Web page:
Book Review: The Unexpected Joy of Being Sober

Although nothing will surpass This Naked Mind for us, this might be our new next favorite “quit lit.”

We knew we were going to have to read this book when we saw the title.

“The Unexpected Joy of Being Sober” perfectly captures the difference between the expectation and the reality of quitting drinking. Sobriety sounds boring, stodgy, and lifeless to most of us, thanks to years of social conditioning (“sober as a judge,” anyone?). The reality is quite the opposite. Drink-free living restores people to who they are, and allows us to better ourselves.

So we love the core idea. The book also makes quick reading, packing powerful ideas into punchy anecdotes. Specifically, we loved:

  1. The section on tips to get through the first 30 days without drinking is excellent. It has wonderful ideas that worked for the author, and a lot of her experience in terms of the challenges of early sobriety (e.g., the misplaced fear of refusing a drink, the need to avoid challenging situations at first, etc.) resonated with us.

  2. It illustrated more clearly than any book we’ve read the gradual nature of the decline into addiction. You don’t wake up one morning in the gutter; you start by waking up somewhere other than your own bed. Or as she puts it, you don’t have the shakes until you do. What’s helpful is that someone who doesn’t have as severe an addiction can still read this book and discover parts that resonate with them at the beginning of the journey. The author also doesn’t flinch from describing the truly terrifying physical addiction symptoms she experienced toward the end; it’d be powerful reading for anyone who’s anywhere along the self-destructive path.

  3. Without proposing any one system, she has a clear understanding of the process of quitting drinking, covering a lot of the consistent elements we’ve seen in other memoirs: attacking the pro-addiction mental voice (the “Wine Witch” in another book; she calls it “Voldemort” - ha!), adopting greater mindfulness, practicing gratitude, and asking for social support. She also has fantastic tips on books, podcasts, Instagram accounts and more that were helpful to her.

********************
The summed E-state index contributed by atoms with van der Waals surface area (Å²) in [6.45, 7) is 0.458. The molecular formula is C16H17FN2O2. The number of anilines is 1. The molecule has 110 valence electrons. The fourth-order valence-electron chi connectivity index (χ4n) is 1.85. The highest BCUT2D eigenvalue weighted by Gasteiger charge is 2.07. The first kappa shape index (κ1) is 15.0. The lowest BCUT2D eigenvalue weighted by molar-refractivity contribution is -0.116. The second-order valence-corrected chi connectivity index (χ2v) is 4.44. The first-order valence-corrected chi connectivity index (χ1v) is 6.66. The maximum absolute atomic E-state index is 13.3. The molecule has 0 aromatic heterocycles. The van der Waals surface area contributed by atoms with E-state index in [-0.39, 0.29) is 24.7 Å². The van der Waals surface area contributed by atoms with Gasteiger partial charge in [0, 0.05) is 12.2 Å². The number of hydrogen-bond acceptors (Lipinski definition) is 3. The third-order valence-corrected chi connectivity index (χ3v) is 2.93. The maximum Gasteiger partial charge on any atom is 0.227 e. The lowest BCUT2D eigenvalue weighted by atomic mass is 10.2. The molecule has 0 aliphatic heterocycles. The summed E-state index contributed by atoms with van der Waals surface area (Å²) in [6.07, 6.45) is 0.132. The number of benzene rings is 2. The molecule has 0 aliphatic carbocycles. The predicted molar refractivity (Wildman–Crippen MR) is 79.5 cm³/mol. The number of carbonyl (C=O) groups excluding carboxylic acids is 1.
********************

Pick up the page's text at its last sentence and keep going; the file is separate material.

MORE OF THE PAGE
4. We especially liked the social side of her personal revelations in the book. The author goes into how she discovered after going sober that she was actually an introvert who didn’t like clubs and dancing, but instead loved reading and 1:1 conversations. We introverts do tend to use alcohol to loosen up in social settings, and it can be a relief to be ourselves again when we stop drinking. It was nice to see someone articulate that so well.

There are just a couple of pieces we didn’t like as much:

  1. The author’s descriptions of partying during her early career in the magazines seemed, unfortunately, very glamorous. She cites celebrities she met, and despite the grimy details about warm wine or occasional unpleasant surroundings, the tales come off glittery, adventurous and sexy. We wished for some stories that felt equally glamorous from her sober days to balance out the feeling of jealousy we had reading about her early drinking experiences. To be clear, she completely dismantles the glamor later in the book; it just made us uncomfortable early on.

  2. We would have liked to hear more about the author’s experience in AA, which she says she deliberately decided to leave out. It’s understandable that she might have been reluctant to criticize the largest nonprofit organization that helps people quit drinking. Still, we might have benefited from her insight into the process, knowing what else did or didn’t work for her.

All in all, it was a wonderful read and one we would highly recommend to anyone thinking about cutting back or quitting drinking.

We’d also love to help ourselves through our app, Drinker’s Helper. We designed it based on our own experience with quitting drinking, and we hope it will help you, too. It has over 100 motivational exercises based on cognitive behavioral therapy and motivational enhancement therapy, a support group made up of peers with similar drinking histories, and a simple way to track your drinking and urges to drink so you can discover your triggers. Try it free for a week!

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